San Francisco, 1953. F.B.I. Agent Thomas Jennings has been in town all of forty-eight hours. He’s been stabbed, chased, and betrayed, witnessing more horrors than he ever could have imagined. Now, in a desperate race to find two abandoned children in the vast jungle of the city, Jennings struggles to hold onto his own humanity, his own… innocence. Tough, relentless crime storytelling in the tradition of Jim Thompson and James Ellroy, from the team that brought you The Death of Zorro and The Lone Ranger.
“Horrific tales of True Crime in the Dynamite Tradition.”
The year is 1953, the city is San Francisco. Young FBI Agent Thomas Jennings has just transferred from the Cleveland office, and has found himself right in the middle of a string of murders targeting the high ranking members of the local crime syndicates. In the first issue of the series, Boss Johnny Lanza and his wife were the targets of grisly violence. Their young children, Cindy and Tommy, were able to escape the house and make a call to the police.
This was the first time the FBI team assigned to the killings have been able to respond so fast, and Jennings gets there just in time to spot the killers making their getaway. With a fresh crime scene, the investigation seems to be opening up. The priorities are to find the missing Lanza children, and to start tearing the area apart for clues the perpetrators might have left behind in their hasty exit. Being the new guy, Jennings is given the task of tracking down the children. Can he find them before the killers do?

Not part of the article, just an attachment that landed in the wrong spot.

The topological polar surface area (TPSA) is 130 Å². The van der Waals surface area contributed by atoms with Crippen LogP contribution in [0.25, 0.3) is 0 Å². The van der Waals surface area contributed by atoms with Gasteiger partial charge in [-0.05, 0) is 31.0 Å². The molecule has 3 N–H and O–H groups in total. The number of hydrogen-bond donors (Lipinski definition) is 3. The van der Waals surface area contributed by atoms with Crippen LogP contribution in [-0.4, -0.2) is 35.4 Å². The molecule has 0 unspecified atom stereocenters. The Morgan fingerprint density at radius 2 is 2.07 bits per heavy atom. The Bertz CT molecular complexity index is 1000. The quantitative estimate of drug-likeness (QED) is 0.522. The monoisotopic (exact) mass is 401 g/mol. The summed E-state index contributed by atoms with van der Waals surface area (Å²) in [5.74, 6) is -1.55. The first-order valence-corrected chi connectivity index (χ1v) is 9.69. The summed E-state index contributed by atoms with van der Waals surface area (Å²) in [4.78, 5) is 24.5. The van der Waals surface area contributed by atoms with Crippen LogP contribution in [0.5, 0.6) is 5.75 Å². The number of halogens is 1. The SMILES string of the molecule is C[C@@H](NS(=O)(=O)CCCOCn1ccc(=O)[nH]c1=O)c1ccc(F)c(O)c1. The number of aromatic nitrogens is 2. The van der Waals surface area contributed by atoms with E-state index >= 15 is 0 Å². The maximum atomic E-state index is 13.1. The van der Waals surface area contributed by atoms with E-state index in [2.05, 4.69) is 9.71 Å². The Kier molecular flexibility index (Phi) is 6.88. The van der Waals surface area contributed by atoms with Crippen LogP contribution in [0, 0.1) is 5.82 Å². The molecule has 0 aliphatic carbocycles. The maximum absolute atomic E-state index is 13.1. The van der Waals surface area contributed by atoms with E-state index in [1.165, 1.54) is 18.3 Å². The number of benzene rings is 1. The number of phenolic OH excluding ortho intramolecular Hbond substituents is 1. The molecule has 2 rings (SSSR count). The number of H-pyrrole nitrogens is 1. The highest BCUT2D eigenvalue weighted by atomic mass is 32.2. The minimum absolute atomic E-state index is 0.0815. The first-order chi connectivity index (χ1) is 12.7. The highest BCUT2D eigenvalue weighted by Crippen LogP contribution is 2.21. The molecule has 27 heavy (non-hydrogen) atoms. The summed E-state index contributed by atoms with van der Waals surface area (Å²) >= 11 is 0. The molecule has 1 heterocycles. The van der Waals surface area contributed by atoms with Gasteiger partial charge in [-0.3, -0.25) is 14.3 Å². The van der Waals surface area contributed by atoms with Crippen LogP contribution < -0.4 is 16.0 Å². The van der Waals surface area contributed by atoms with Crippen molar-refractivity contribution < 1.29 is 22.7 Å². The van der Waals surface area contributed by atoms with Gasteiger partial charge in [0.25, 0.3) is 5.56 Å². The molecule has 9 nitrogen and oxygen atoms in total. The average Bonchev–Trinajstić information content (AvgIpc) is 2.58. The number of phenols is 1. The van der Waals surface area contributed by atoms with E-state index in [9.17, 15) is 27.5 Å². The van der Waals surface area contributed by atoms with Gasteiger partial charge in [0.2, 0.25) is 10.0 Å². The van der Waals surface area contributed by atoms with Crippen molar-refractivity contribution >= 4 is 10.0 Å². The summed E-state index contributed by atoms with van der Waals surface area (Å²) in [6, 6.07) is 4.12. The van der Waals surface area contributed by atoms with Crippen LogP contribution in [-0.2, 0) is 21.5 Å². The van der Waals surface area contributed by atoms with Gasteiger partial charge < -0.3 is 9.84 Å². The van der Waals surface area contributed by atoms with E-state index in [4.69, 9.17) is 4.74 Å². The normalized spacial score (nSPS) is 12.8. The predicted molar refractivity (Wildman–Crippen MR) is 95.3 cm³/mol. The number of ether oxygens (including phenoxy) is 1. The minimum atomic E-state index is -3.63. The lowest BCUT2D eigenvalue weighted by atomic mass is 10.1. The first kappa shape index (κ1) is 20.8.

As far as crime stories go, this one has it all… brutally violent murder scenes, an idealistic FBI Agent faced with the cynicism of his peers, and killers with a purpose that goes much deeper than simple bloodshed. As a reader, I generally don’t look for gritty realism… I get enough of that every day… but Seduction of the Innocent is a well-written, well-drawn, and fast paced story in the spirit of The Untouchables and the pulps of old. Even the cover of the books are done in a retro “Tales of True Crime” style right out of the fifties. The dialogue by Ande Parks is sharp, each character being given their own “voice”. The artwork by Esteve Polls moves across the page very well. The action is dynamic and easily followed, mostly avoiding one of the pitfalls I’ve noticed about more “realistic” comics, the tendency to step too far away from the typical comic book style and into a very stiff looking type of drawing.
Fans of true crime, people looking for something a little outside of the capes and tights wheelhouse, anyone just looking for a solid read, should give Seduction of the Innocent a look. Also, the irony of the series’s title being taken from the book that tried to have comic books banned as the source of all that’s wrong with our children back in the fifties might get a chuckle. Bottom line, Dynamite continues to put out some very good pulp adventure comics, now adding crime stories to its resume’.